AS THE saying goes, imitation is the sincerest form of flattery. However in the competitive Tablet PC world, that could invite, well, legal repercussions.
In the case of Samsung Galaxy Tab 10.1, the alleged infringements brought up by Apple have resulted in injunctions being granted that have prevented the sales of the Tablet in several countries. The patent lawsuit claims that Samsung "stole" the touchscreen technology as well as the look and feel of the iPad 2, amongst other things.
Not taking sides, we decided to take a closer look at the Galaxy Tab 10.1 to see for ourselves what all the fuss is about.
Many of Samsung's offerings closely matches the Apple device but we noticed that in some aspects, the Galaxy Tab 10.1 edges out its closest rival.
Immediately apparent is the slimness of the Galaxy Tab 10.1 - at a mere 8.6mm thick it is 0.2mm thinner than the iPad 2. It tips the scales at 565g, which is 36g lighter than its Apple rival. The screen also features a higher resolution of 1,280 x 800-pixels compared to 1,024 x 768-pixels on the iPad 2.
Of course, being an Android Tablet, the device supports Adobe Flash in the web browser. Also available are customisable home screens and widgets; as well as a tighter Google accounts integration.
Running the latest Android 3.0 (Honeycomb) operating system and powered by the new Nvidia Tegra 2 dual-core processor, the Galaxy Tab 10.1 strikes an ideal balance between being a productivity device - to work and surf the Web - and a portable entertainment unit.
In terms of size, the device is not bulky at all compared to other Android 3.0 Tablets in the market. In fact, it feels just right in the hands.
IMHO, this is a great example of what all Tablets should look or feel like.
Located on top are the power and volume buttons as well a 3G SIM card slot while the bottom is home to the proprietary 30-pin connector. There is no physical or fixed softkey home function like in Froyo OS-based devices. Instead, the home softkey appears or disappears (as well as rotates accordingly) depending on the application that you are running at the time.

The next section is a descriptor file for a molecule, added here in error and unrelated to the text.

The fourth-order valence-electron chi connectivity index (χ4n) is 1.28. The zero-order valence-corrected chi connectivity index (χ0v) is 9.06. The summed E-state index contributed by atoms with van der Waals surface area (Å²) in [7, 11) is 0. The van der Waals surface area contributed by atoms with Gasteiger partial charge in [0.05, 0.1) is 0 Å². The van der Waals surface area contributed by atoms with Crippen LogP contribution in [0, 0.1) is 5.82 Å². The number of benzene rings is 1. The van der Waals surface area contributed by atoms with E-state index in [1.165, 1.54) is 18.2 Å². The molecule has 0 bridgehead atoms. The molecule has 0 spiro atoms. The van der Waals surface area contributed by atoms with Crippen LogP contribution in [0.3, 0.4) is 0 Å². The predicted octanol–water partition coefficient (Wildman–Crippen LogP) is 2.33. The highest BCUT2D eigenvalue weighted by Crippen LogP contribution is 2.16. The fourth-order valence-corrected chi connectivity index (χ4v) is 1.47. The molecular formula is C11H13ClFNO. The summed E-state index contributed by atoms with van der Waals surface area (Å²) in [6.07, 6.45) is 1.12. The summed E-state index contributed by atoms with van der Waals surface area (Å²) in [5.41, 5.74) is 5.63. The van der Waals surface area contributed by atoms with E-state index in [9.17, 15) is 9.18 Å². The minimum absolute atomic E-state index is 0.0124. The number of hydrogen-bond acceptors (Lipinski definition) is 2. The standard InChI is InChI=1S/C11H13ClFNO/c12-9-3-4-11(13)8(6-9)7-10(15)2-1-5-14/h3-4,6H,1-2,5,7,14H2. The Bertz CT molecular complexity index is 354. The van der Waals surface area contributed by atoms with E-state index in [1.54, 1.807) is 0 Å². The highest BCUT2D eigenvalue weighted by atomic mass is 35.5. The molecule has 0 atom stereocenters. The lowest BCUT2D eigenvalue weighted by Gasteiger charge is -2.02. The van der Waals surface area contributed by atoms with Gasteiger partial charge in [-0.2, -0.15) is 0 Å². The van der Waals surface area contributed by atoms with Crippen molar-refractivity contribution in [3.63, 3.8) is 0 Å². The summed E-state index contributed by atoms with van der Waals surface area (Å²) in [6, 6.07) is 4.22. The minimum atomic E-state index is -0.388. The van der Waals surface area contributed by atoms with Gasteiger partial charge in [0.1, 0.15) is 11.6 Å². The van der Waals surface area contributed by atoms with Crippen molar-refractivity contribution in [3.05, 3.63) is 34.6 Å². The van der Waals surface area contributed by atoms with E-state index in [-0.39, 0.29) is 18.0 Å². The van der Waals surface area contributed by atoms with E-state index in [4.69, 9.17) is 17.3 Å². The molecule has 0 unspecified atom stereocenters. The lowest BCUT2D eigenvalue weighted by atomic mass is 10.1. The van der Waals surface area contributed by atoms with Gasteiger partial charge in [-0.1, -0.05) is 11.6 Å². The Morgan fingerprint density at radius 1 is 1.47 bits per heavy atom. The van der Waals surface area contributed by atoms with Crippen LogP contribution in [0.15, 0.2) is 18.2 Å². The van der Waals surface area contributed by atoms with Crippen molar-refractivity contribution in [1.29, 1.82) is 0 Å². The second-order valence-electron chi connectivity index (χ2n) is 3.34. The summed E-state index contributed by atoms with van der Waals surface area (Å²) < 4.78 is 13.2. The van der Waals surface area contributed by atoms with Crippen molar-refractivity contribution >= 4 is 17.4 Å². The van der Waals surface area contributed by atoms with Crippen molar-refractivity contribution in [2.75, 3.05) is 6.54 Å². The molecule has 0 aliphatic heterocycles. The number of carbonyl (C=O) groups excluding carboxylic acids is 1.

Also missing are the USB port and SD/microSD card slot. If you need to use any of them, the respective dongles are sold separately.
The Galaxy Tab 10.1's screen is bright and clear, and is highly viewable even from a side angle.
The two side stereo speakers complement the display, offering clear audio without the need to resort to plugging in a pair of headphones.
In fact, the good audio quality makes watching movies or playing games quite an enjoyable experience on the device.
Like any touchscreen device, the display is a fingerprint magnet so you will need to have a wiping cloth nearby to keep it clean and shiny.
The 10.1 comes preinstalled with Samsung's TouchWiz UX user interface, which literally puts more colour into Honeycomb.
The UI boasts a good selection of customisable widgets as well as the Social Hub that aggregates all your social network feeds such as Facebook, Twitter, and LinkedIn under one thread.
The Galaxy Tab 10.1 features a four-way accelerometer and gyro (as a comparison, the iPad 2 only has three) that allows the device to respond faster with quick swiping and rotations, among others. This definitely comes in handy when you play fast-moving games.
However, in our experience, the touch-screen still needs a little more work. It can be a bit fussy occasionally and you need to tap it a few times before it registers any response.
Also, the screen rotation sometimes gets stuck in one orientation and we have to switch the Tablet off and on to get it working again.
The camera on the Tab 10.1 offers about three times more megapixel power compared to Apple's iPad 2 rear camera.
Typical of an Android Tablet, the camera features some handy extra features, including white balance control, timer as well as basic effects like black-and-white and sepia. You can also shoot 720p videos.
We found the camera to be fine for shooting videos but slightly disappointing when it came to photos. Still images turned out to be a bit washed out especially under dim lighting conditions. The LED flash also does not help much when the subject is slightly far away.
However the good news is that the overall quality of the pictures looked marginally better than what we got when using the iPad 2 camera.
The Galaxy Tab 10.1 ships with a 7,000mAh battery, which lasted about nine hours on a single charge.
Except for a few hiccups, the Galaxy Tab 10.1 is right up there with and even outperforms its archrival, the iPad 2, in some areas.
But the dealbreaker could be in the amount of applications available for this Android device. Currently, Android's app offerings fall short of the number that is available for iOS, especially those that are tailor-made for a Tablet.
Understandably this is not Samsung's fault, and furthermore Apple's App Store has been around for much longer than its competitor. So there's every possibilty that the Android Marketplace will grow given time.
However, one thing's for sure, the Samsung Galaxy Tab 10.1 is leading the pack among the Android 3.0 Tablet contenders currently available in the local market.